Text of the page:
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From Geoffrey Young <ge...@modperlcookbook.org>
Subject Re: extending t_cmp to handle !t_cmp?
Date Mon, 29 Nov 2004 15:00:47 GMT

> Am I correct to say that Test::More is in the core for all but 5.6.1 the
> required minimum by mp2?

yes, but see below - we would have further version restrictions if we chose
to make T::M the engine for the entire mp2 test suite.

> so if we make a dependency on Test::More only
> the 5.6.1 users will have to figure out how to get this module before
> they can start building modperl? 

they shouldn't need the dependency to build mod_perl, only to test it :)

> If we agree to go with the switch to
> T::M, do we have sufficient functionality with T::M shipped with 5.8.0
> for example? i.e. is 5.6.1 the only perl version that we need to require
> users to do an extra operation or do we require a specific T::M version,
> in which case many other distros are affected?

to use Test::More for server side tests (a la t/response/foo.pm) we need at
least version 0.49, which was not even in 5.8.5.  client tests can use any
version of T::M as far as I know.

so really, if you want unlike() (or whatever) you would need to do that on a
per-test basis.  otherwise you would essentially be preventing a large
portion of the userbase from running the test suite as a whole.  I'm not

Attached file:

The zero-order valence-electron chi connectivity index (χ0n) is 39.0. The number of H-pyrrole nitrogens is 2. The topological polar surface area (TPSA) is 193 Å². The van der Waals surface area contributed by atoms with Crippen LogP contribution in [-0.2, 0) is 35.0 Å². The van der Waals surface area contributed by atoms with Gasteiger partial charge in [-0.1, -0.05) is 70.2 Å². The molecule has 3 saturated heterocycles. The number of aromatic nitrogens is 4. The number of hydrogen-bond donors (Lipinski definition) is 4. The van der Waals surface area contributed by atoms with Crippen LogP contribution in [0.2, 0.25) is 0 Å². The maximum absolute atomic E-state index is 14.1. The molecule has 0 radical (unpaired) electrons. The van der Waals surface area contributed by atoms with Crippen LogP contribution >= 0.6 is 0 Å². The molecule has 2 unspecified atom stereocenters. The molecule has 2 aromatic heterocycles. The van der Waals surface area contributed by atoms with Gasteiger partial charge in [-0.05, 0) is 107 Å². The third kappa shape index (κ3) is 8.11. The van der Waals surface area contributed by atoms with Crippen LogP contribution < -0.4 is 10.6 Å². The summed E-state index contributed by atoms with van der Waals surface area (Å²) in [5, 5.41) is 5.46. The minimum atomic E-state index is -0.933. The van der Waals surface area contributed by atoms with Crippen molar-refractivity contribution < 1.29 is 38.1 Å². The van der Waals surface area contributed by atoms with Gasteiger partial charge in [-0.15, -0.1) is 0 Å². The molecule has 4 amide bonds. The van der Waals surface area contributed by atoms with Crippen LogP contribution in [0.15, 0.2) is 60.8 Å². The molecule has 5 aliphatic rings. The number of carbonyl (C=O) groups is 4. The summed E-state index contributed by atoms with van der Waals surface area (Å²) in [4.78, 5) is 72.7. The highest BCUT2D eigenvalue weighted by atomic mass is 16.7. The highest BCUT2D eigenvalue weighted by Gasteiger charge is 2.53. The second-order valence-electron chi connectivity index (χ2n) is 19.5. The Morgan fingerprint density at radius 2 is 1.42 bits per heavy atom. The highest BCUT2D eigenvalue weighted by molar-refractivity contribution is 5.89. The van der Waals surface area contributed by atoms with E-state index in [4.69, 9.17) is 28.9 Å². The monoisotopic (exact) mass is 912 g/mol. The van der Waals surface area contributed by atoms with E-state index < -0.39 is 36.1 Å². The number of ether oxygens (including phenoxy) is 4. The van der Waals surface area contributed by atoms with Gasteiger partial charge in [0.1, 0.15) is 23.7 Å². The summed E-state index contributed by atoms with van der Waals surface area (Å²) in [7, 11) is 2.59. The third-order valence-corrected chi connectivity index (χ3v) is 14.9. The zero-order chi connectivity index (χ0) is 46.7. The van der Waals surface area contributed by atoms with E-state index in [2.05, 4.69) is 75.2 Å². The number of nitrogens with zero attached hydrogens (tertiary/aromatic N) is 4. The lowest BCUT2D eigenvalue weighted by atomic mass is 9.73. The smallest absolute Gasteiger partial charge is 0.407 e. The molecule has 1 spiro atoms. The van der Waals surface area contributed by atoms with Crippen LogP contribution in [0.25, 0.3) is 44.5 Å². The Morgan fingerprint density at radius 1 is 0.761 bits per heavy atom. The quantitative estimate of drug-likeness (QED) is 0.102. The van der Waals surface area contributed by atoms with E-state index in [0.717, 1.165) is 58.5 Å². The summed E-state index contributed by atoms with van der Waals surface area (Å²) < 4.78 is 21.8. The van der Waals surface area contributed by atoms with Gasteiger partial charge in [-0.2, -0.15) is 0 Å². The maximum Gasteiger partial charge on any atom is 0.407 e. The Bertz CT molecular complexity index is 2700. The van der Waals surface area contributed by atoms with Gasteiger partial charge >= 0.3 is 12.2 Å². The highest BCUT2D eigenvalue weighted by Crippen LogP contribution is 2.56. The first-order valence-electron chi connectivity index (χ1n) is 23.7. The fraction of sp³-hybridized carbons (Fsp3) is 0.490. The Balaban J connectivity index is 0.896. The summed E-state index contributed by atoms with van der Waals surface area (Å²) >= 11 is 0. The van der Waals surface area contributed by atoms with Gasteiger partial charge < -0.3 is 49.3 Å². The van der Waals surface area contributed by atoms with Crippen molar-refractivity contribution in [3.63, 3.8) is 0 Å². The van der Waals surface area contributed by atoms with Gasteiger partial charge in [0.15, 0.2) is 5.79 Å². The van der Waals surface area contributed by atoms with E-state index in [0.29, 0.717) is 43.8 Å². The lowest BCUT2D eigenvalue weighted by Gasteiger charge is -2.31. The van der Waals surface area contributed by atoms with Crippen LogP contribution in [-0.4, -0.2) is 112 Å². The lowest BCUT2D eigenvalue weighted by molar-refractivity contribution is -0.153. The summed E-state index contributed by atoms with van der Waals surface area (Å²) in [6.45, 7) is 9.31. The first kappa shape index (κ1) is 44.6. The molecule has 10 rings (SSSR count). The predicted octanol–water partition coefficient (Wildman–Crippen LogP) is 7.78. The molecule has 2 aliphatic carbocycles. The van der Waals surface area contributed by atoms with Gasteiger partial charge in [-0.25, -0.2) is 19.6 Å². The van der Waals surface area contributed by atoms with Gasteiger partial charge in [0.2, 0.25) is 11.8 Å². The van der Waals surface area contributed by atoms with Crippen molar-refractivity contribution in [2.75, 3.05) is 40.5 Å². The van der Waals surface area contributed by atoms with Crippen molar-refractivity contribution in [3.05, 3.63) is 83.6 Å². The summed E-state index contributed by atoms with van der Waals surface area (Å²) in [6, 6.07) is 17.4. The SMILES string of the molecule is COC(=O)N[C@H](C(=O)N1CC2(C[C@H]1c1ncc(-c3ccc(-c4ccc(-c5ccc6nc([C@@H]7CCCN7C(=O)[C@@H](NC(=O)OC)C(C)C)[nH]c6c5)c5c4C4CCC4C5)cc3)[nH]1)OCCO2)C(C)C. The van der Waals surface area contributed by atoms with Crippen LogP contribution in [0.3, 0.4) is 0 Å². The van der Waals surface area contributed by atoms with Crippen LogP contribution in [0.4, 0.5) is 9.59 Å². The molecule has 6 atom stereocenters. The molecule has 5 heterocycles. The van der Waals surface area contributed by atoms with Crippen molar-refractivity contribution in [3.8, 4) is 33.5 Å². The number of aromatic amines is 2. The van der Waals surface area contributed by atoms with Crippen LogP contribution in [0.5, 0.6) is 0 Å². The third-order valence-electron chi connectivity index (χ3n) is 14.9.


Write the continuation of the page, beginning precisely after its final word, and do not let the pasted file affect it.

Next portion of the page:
entirely convinced this is unacceptable, but I'm sure you are, so I'll give
in here :)

anyway, in the end I guess I wouldn't suggest moving to T::M entirely just
yet.  but if you want to use it occasionally within certain tests I think
that's fine.

> I understand that Test::More's behavior is preferrably at run time,

yeah, that's the issue for me - t_cmp() prints out too much cruft when
everything is just fine.

> since it prints out the data only when there are problems. But how do
> you develop a new test if you have no way to force Test::More to print
> the compared values? 

I just trust is() - if you develop tests first then it always fails until
you get things right :)

> That's the only reason why I prefer t_cmp() to is().

I can see that.

--Geoff

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